Stalin and the World of Culture
Fitzpatrick, Sheila. (2014) Stalin and the World of Culture. In Totalitarian Dictatorship: New Histories pp. 64 - 82 Routledge.
[Extract] Totalitarian dictatorships are interested in high culture (so goes the conventional wisdom) both for its propaganda potential and because of their need to control every aspect of human life. But if we look more closely at the three major personifications of totalitarian dictator in mid-twentieth-century Europe—Hitler, Stalin, and Mussolini—it seems that something more needs to be said about the dictators’ relationships with the cultural world. All three of them had their own early personal involvement with the arts: Hitler as a painter, Stalin as a poet,1 Mussolini as a violinist. All three had youthful connections, albeit of varying degrees of marginality, with the cultural elites of their own societies, which they simultaneously aspired to and disdained. For all three youthful future dictators, the cultural milieu was one of the first milieus that beckoned as way to escape from humble origins into a different life—the other being, of course, radical politics. In all three cases, longstanding familiarity with some aspects of the cultural world coexisted with equally well-entrenched resentment. As political figures, all three developed a critique of decadence that was intimately connected with their own personal observations of their national cultural worlds.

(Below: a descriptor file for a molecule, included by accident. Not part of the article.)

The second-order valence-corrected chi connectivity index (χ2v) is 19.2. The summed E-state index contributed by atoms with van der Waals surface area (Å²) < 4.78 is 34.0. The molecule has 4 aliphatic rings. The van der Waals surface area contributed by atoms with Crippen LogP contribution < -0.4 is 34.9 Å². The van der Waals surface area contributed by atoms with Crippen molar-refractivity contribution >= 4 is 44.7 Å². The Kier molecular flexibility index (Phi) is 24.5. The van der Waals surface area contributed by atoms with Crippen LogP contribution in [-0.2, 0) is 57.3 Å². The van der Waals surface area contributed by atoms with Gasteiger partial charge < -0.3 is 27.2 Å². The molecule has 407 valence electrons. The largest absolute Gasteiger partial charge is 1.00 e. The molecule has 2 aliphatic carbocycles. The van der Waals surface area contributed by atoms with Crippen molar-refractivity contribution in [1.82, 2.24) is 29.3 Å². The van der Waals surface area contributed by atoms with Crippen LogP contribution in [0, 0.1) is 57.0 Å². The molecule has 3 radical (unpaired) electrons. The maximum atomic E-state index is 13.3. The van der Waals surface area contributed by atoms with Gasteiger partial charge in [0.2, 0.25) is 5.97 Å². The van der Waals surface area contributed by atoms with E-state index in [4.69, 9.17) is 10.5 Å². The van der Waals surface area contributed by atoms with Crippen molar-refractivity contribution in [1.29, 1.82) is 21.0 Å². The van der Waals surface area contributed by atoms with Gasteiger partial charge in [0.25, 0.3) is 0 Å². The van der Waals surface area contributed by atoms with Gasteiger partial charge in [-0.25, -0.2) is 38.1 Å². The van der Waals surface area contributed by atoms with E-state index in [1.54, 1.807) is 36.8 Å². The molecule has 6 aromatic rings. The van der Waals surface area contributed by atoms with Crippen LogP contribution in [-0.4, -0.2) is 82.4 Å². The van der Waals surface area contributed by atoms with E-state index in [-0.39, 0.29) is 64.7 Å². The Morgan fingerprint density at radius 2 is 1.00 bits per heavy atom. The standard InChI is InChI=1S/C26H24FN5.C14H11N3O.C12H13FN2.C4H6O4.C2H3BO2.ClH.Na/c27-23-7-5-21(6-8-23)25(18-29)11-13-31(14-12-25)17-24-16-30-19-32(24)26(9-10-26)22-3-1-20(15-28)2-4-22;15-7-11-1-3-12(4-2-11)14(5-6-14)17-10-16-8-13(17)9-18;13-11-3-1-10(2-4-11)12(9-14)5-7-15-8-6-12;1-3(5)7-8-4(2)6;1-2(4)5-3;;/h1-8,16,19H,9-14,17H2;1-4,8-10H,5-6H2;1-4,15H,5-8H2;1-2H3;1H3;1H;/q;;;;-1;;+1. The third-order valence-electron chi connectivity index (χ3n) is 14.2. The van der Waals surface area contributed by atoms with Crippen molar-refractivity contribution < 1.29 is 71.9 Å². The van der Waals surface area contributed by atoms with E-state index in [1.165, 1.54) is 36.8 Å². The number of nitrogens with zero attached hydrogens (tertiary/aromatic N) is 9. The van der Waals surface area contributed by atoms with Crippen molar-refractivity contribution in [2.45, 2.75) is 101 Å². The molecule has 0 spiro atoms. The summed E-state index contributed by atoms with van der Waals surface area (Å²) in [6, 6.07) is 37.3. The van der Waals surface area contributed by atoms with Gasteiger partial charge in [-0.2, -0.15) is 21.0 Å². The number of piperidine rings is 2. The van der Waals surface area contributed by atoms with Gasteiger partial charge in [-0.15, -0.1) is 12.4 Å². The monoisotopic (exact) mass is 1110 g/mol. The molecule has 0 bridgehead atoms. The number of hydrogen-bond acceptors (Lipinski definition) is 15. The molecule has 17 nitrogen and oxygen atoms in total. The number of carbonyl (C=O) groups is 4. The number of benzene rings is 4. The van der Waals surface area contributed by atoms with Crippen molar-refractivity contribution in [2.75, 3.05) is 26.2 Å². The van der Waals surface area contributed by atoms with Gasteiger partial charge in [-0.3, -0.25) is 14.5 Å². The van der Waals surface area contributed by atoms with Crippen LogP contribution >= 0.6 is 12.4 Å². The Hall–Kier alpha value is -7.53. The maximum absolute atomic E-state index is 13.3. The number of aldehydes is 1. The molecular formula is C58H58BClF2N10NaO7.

|Page range||64 - 82|
|Book title||Totalitarian Dictatorship: New Histories|
|Research Group||Institute for Humanities and Social Sciences|
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